“They have heat – they do nothing with it right now,” says CEO of Rehovot-based New CO2 Fuels.

Excess heat squandered in industrial production processes, as well as the carbon dioxide and water vapors emanating from their chimneys, will soon be put to positive use by an Israeli start-up.

The Rehovot-based NewCO2Fuels (NCF) plans to use the extreme heat released by factories such as steel, ceramics, glass and gasification plants – where residual heat temperatures rise to 1,450°C – to drive an innovative fuel production process, the company’s CEO, David Banitt, told The Jerusalem Post this week.

Ben Gurion University researchers unveil fuel made from water, carbon dioxide

Through a process of electrolysis, catalystand membrane-laden cells capture the CO2 and water these factories emit, generating the highly potent syngas (a mixture of hydrogen and carbon monoxide) and a separate stream of oxygen.

While the heat used to drive this process originally came from solar sources – and still does in the company’s proof-of-concept laboratory at the Weizmann Institute of Science – the scientists feel that recycling the energy from the process itself would make this configuration a more marketable mechanism.

“What we found out is, there’s a lot of heat in the industry not used, and we could use that heat as well to drive our process,” Banitt said.

“We are moving more to exploit the high temperature excess from those industries.”

NCF acquired the original technology in 2011 from Yeda, Weizmann’s commercial branch.

The technology was developed by Prof. Jacob Karni’s laboratory in the department of environmental sciences and energy research, where Karni heads the institute’s Energy Center and supervises solar programs. His research, which he conducted in partnership with Dr. Avner Rothschild from the Technion-Israel Institute of Technology, received a $200,000 grant from the Silicon Valley-based Israel Strategic Alternative Energy Foundation in 2010. Karni serves as a consultant to NCF, while the company continues to fund research at laboratories in the Weizmann Institute that are further developing this technology.

NCF receives financial backing from the Australian firms GreenEarth Energy Ltd. and Erdi- Fuels, and is seeking additional investors.

Logistically the process involves a reactor made up of a single apparatus of cells, each with a membrane sandwiched between two catalyst layers, Banitt explained. The carbon dioxide enters and splits due to the extreme heat, with carbon monoxide exiting through one pipe and oxygen through a second. The same process is applied to water, yielding hydrogen and oxygen.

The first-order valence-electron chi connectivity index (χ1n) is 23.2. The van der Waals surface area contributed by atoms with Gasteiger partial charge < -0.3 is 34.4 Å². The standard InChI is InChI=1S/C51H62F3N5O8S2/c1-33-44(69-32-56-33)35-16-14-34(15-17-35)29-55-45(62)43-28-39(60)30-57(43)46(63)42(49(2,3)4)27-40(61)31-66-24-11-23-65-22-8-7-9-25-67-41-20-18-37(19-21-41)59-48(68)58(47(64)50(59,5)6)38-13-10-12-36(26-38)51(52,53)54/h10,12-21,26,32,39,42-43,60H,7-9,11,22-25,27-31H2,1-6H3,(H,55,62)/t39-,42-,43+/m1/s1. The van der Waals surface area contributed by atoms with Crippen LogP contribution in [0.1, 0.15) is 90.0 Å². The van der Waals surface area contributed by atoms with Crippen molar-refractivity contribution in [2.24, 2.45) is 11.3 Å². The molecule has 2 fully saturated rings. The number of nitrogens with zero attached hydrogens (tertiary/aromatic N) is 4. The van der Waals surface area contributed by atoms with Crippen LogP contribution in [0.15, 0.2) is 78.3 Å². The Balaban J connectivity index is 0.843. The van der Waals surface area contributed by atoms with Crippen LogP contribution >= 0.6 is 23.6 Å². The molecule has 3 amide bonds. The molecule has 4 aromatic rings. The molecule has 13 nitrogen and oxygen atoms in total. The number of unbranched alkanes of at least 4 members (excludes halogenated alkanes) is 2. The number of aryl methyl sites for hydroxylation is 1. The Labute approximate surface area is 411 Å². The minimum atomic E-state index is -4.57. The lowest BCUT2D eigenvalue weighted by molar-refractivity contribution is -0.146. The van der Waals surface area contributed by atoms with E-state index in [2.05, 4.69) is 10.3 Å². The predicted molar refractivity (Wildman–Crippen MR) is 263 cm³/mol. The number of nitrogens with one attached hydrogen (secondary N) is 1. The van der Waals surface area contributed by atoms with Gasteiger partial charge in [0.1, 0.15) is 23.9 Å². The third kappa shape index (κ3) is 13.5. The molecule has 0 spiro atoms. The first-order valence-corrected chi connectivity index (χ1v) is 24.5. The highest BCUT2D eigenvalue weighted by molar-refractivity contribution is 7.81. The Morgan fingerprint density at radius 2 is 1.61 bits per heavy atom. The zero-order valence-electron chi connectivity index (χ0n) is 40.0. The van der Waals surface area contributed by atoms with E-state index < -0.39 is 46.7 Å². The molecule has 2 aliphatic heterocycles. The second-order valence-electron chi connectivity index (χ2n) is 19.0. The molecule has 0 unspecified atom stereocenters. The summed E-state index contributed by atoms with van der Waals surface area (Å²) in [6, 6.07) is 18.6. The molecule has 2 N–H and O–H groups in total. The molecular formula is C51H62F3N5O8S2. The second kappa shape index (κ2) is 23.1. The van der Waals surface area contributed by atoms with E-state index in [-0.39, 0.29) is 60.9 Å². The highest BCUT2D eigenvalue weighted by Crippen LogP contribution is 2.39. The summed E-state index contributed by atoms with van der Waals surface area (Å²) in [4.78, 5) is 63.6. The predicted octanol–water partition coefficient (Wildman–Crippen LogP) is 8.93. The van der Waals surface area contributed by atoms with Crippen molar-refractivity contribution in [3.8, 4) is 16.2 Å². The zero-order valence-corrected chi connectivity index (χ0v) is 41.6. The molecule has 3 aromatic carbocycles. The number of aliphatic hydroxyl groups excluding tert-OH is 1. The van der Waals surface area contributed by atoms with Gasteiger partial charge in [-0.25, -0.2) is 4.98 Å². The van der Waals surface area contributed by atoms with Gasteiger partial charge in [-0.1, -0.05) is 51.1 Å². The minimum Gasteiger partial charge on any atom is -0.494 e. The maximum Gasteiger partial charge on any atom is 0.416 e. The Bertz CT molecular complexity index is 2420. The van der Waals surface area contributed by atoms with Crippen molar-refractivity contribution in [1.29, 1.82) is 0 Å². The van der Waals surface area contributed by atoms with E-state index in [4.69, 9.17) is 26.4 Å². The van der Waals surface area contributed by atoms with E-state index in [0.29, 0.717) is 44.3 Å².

The hydrogen and carbon monoxide can then come together to form syngas, which in turn can be converted into fuels like methanol or plastics.

“You can look at it as a reverse combustion,” Banitt said.

Although it has already been proven that the process can be powered by the excess industrial heat, NCF’s proof-of-concept laboratory in the Weizmann Solar Tower runs primarily on solar heat, Banitt told the Post during a tour of the tower laboratory. The solar heat generation occurs via parabolic dishes, which reflect the light they capture to a reactor high up in the tower. This allows for extremely high temperature generation.

An advantage of using released industrial heat rather than solar energy is that the former is released 24 hours a day, while solar energy heat can only be generated between eight and 10 hours daily, Banitt noted. In addition, he said, most of the production cost in the former case is associated with the capital cost of the plant.

Looking at the steel, glass and ceramics industries, scientists at NCF realized that companies were wasting a lot of money: In order to produce their chimneys out of cheap materials rather than out of ceramics capable of withstanding extreme heat, the factories would pump in cold air to cool down the hot air released, according to Banitt.

“We tell them, give us this heat, and we will produce fuel from it,” he said. “They have heat – they do nothing with it right now.”

Insisting that the process was profitable, he stressed how huge the market was for syngas derivatives such as methanol, olephines, gasoline, diesel, ammonia, urea and many other chemicals. As an example, his company calculated that by generating methanol from the process, a plant could have a four-year payback on its investment, he said. In addition, he noted, the process operates with very high energy efficiency: The efficiency rate from heat energy to chemical energy in generating syngas is 40%.

“This is the key to being profitable,” he asserted.

During the conducted test runs, NCF found that out of 15 kg. of CO2, the company’s smallscale prototype could produce 10 kg. of carbon monoxide, he explained.

In terms of NCF’s path to commercial operation, Banitt said the company had signed a memorandum of understanding last week with two companies in Europe – the largest steel manufacturer in the world, and an engineering and equipment supplier. Together, the team plans to build a demonstration and pilot plant in Belgium, and an official agreement will be solidified within a year, he said. He added that if all went as planned, the European project would kick off in about 18 months.

In addition to taking part in this understanding, NCF has agreed to collaborate with an international company that focuses on energy- intensive equipment, in order to apply for a project grant from the United States Department of Energy. The two firms plan to test their products together, and upon success, to integrate the two, Banitt said.

“Now that we are getting more and more reassurance from the market that what we are proposing to them has real economic potential, we are more confident that we are doing the right thing,” he added.